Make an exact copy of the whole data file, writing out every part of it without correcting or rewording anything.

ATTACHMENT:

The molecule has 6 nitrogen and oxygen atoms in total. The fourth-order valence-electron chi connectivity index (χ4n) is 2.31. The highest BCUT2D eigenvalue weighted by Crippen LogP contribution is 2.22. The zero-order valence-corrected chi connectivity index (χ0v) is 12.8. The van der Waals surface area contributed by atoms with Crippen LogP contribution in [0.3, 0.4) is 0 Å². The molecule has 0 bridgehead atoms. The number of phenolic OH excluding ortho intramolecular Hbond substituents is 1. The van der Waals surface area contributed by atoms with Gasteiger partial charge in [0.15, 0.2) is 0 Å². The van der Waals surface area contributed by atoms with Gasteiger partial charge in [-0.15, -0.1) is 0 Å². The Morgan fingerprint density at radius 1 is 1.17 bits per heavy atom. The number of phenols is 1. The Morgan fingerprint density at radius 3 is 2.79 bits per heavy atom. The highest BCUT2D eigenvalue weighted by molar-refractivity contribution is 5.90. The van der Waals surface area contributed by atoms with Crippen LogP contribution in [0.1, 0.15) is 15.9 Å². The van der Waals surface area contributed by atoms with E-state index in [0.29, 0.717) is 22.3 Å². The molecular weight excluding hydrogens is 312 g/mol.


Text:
The molecule has 6 nitrogen and oxygen atoms in total. The fourth-order valence-electron chi connectivity index (χ4n) is 2.31. The highest BCUT2D eigenvalue weighted by Crippen LogP contribution is 2.22. The zero-order valence-corrected chi connectivity index (χ0v) is 12.8. The van der Waals surface area contributed by atoms with Crippen LogP contribution in [0.3, 0.4) is 0 Å². The molecule has 0 bridgehead atoms. The number of phenolic OH excluding ortho intramolecular Hbond substituents is 1. The van der Waals surface area contributed by atoms with Gasteiger partial charge in [0.15, 0.2) is 0 Å². The van der Waals surface area contributed by atoms with Gasteiger partial charge in [-0.15, -0.1) is 0 Å². The Morgan fingerprint density at radius 1 is 1.17 bits per heavy atom. The number of phenols is 1. The Morgan fingerprint density at radius 3 is 2.79 bits per heavy atom. The highest BCUT2D eigenvalue weighted by molar-refractivity contribution is 5.90. The van der Waals surface area contributed by atoms with Crippen LogP contribution in [0.1, 0.15) is 15.9 Å². The van der Waals surface area contributed by atoms with E-state index in [0.29, 0.717) is 22.3 Å². The molecular weight excluding hydrogens is 312 g/mol.